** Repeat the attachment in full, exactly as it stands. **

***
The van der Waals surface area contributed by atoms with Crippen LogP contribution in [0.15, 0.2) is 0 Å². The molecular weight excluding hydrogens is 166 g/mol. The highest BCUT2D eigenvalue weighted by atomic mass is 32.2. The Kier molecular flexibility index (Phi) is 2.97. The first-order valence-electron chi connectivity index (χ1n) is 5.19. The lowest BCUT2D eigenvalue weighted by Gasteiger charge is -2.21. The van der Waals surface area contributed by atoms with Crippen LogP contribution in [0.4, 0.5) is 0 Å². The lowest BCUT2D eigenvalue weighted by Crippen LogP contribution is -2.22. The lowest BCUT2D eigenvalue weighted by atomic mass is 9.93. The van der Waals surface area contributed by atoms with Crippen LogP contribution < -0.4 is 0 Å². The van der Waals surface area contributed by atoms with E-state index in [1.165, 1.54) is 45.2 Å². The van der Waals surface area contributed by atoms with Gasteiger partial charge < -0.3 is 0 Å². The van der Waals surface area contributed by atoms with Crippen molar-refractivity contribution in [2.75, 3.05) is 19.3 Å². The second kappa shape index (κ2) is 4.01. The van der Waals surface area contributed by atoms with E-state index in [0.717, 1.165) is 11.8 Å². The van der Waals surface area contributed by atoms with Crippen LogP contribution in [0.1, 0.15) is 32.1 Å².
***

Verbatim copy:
The van der Waals surface area contributed by atoms with Crippen LogP contribution in [0.15, 0.2) is 0 Å². The molecular weight excluding hydrogens is 166 g/mol. The highest BCUT2D eigenvalue weighted by atomic mass is 32.2. The Kier molecular flexibility index (Phi) is 2.97. The first-order valence-electron chi connectivity index (χ1n) is 5.19. The lowest BCUT2D eigenvalue weighted by Gasteiger charge is -2.21. The van der Waals surface area contributed by atoms with Crippen LogP contribution in [0.4, 0.5) is 0 Å². The lowest BCUT2D eigenvalue weighted by Crippen LogP contribution is -2.22. The lowest BCUT2D eigenvalue weighted by atomic mass is 9.93. The van der Waals surface area contributed by atoms with Crippen LogP contribution < -0.4 is 0 Å². The van der Waals surface area contributed by atoms with E-state index in [1.165, 1.54) is 45.2 Å². The van der Waals surface area contributed by atoms with Gasteiger partial charge < -0.3 is 0 Å². The van der Waals surface area contributed by atoms with Crippen molar-refractivity contribution in [2.75, 3.05) is 19.3 Å². The second kappa shape index (κ2) is 4.01. The van der Waals surface area contributed by atoms with E-state index in [0.717, 1.165) is 11.8 Å². The van der Waals surface area contributed by atoms with Crippen LogP contribution in [0.1, 0.15) is 32.1 Å².